successful in winning souls tO' Christ. Conversions
have been wrought most frequently, not "by the
persuasive words of human speech, but by the show-
ing of the Spirit." We would err if we imagined
that the success of the great sermons transmitted
to us from bygone generations, was proportioned
to the literary excellence that has preserved and
rendered them the most perfect of human speech.
On the contrary, there were men whose names his-
tory has failed to record, who were far more suc-
cessful in gaining souls, because they were more
successful or endowed with greater grace, in im-
parting to their hearers a larger measure of the in-
fluence of the Holy Ghost, and in increasing their-
responsiveness thereto.

The word of God is always the same ; "omnip-
otent is His word"; unfailing in its efficacy. Tf
it prove barren in many souls, the cause is to be
sought not in the word itself, but in the manner in


which it is announced, or in the dispositions with
which it is received. The soil in which the seed is
to be planted must be prepared that in its genial em-
brace it may receive life-giving warmth and vital
sap. So, likewise, the soul of man must be in such
a frame and disposition that the Word of God may
germinate in grace and salvation. Otherwise it
falls barren, and soon disappears.

Without the light and grace of the Holy Ghost
the sounds of the preacher can work no effect : but
this light and grace always go with them. Be care-
ful lest you abuse or contemn them. If this church
were plunged into darkness and the light of the
sun withdrawn, in vain would I point to you its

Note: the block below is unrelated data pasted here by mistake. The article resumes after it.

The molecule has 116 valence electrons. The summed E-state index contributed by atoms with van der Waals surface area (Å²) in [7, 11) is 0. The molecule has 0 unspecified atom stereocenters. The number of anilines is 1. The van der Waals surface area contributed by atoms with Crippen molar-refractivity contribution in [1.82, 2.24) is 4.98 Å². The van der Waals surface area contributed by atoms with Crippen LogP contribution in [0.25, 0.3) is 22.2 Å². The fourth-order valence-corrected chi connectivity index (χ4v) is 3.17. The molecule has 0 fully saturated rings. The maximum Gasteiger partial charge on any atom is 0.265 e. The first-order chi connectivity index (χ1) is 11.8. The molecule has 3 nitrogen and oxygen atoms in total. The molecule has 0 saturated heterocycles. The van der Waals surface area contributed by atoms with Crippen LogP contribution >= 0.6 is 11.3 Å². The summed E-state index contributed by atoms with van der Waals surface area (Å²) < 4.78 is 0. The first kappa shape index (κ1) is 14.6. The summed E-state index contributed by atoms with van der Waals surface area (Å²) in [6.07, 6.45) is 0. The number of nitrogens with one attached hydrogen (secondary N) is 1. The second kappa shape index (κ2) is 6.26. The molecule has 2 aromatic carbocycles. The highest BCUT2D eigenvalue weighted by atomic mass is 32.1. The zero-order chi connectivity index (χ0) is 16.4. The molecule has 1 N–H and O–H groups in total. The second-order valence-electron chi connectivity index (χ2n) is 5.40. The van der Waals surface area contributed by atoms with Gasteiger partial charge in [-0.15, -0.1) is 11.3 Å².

lines and proportions. So, if your souls be plunged
in the darkness that comes from the absence of the
Holy Ghost, in vain would I discourse to you of
the necessity of salvation, or of any truth of reli-
gion. Thus it is that people whose souls are in this
state have no taste, but rather a positive disgust for
religious instruction and meditation. God has with-
drawn from them His light, as a just punishment
for their abuse of His holy word.

In the parable which Our Lord reads to us to-
day. He proclaims for all time the course and pro-
cess which His Word pursues and works in the
souls of men ; also the different dispositions with
which on their part it is received, and has, accord-
ing to these dispositions, become an instrument of
salvation, or perdition. If it be successful, it is
because the required dispositions are present in the
heart; if it be unsuccessful, it is because these dis-
positions are wanting. Even as Our Lord in His


own locality could or would perform no miracles
because of their unbelief; so, He will not work the
miracles of salvation and sanctification for those
who are destitute of the docile mind and willing
heart which are indispensably necessary to the in-
fluence and working of His grace and light.

The Word of God is to be received as such, and
to be carefully discriminated from the word of
man. Otherwise, it must fail to exert its due effect
upon those who hear it. No matter how imperfect
may be the manner or how rude the utterance of
him authorized to announce it. So long as he is
sent by the Church and speaks in her name he is to
be recognized and listened to as the envoy of God.
No matter what may be the defects of his personal
character; he speaks in his official relation to you;
his actions you are not called upon to imitate, but